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November 22.- Trostky has made and published his speech as
the Peoples' Commisary for Foreign Affairs, and has had letters to the
various ambassadors delivered to their embassies. This morning he
has began the publication of the such discussed secret treaties.
The impression all this produced upon me at first was one of violent
insolence, and anger rose, but this yielded upon reflection to the con-
viction that Trotsky is a man of intellect. It is very possible that
there is German influence in Trotsky's statements but it is not the key-
note and one is deluding himself if he thinks to explain the matter away

As to Trotsky’s speech it is one of the most astute documents
in the whole history of the war. It is inaccurate but its inaccuracies
are in its conception and in the fanatic point of view, from which it was
written rather than in individual statements. The point of view is that
of a most radical Socialist, who interprets life and motives in economic
terms and will achieve happiness by forcing his political system upon us,
in his ideology the Devil is Capital and the will of God that of the
proletarist, Heaven a Bolshevik State.

In ways that he probably does not fully appreciate Trotsky has
probably done the world a great service. The audacity, with which he
seizes the sceret treaties and publishes them is almost a relief after the
months of side-stepping and refusal to do this because of fancied harm and
the power of tradition in the various chanceries of the great povers.
Discounting for its bias Trotsky's speech is refreshing in its candor.

What should be our conclusion? Simply that once more because
of being stiffnecked and without vision and imagination to grasp the
trend of the times and use it we have allowed a fanatic to "beat us to"
a big thing and get the credit for it. What an other impression would have
been produced had we published the treaties monts ago ourselves and ac-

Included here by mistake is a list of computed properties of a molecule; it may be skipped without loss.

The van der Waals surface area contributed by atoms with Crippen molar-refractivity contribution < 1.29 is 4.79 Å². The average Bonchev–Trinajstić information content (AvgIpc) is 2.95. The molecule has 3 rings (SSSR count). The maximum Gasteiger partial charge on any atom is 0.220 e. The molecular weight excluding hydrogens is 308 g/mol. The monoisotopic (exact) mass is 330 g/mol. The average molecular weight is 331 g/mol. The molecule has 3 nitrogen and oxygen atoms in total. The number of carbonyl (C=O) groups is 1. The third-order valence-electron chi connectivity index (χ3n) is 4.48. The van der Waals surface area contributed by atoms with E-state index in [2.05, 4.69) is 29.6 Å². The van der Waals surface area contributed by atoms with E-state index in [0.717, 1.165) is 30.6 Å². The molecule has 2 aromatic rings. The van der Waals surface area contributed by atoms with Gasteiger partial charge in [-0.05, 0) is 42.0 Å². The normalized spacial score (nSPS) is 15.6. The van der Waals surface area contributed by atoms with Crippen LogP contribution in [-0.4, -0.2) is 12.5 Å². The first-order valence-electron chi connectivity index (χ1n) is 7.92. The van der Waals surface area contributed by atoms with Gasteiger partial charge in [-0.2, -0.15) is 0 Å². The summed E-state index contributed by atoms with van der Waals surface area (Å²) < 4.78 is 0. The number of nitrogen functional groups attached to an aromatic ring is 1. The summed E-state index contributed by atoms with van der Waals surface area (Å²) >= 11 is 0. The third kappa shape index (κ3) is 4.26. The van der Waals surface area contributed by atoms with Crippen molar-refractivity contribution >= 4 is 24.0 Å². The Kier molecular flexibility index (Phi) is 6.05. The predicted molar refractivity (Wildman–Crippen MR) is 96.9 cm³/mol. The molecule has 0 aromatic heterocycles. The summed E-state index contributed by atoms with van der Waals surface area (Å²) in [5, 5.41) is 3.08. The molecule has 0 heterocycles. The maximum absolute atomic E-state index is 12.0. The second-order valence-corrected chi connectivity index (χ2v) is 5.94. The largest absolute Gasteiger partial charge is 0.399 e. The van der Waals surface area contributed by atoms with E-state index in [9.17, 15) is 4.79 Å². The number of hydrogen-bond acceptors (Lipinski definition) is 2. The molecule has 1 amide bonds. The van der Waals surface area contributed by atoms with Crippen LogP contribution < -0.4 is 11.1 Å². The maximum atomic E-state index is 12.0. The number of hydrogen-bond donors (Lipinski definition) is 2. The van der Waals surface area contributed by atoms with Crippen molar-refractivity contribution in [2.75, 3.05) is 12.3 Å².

companied the publication by such a clear-cut definition of aims as no one
could fail to understand, least of all the German common people, who keep Germany in
the war. We are always letting Prussian autocrats and Bolshevik fanatics
and demagogues publicly monopolize the ideals and when asked for bread
hand out a diplomatic stone.

In this way we are drifting toward a sort of prosaic and soulless
ending of the war, which is unworthy of all the noble men who have died in
it for an ideal. We seem to be drifting toward the council table where
we shall sit without the power and conviction, which moral élan would give.
It is not a question of stopping the war; on the contrary the military argu-
ment should be made as strong and as uninterrupted as possible. But it is
a question of helping the military by a statement of aims that any soldier
would gladly lay down his life for. This may involve some renunciation
but, from the practical business point of view, why not renounce now and
receive the credit for this action and the moral power and the weakening of
the enemy governments. Then one could go to the council for discussing
peace terms with a moral plus over the enemy, consciously prepared to fight
for essentials and not to bargain like a cheap trader. If we do not plan
for the ending of the war in this way it will come without us, who knows
but that there will appear another Trotsky somewhere else? It is hard
to have fanatics and demagogues steal our moral thunder but the people will
have their will, and if we refuse to obey it they will take other agents--
even fanactics and demagogues.


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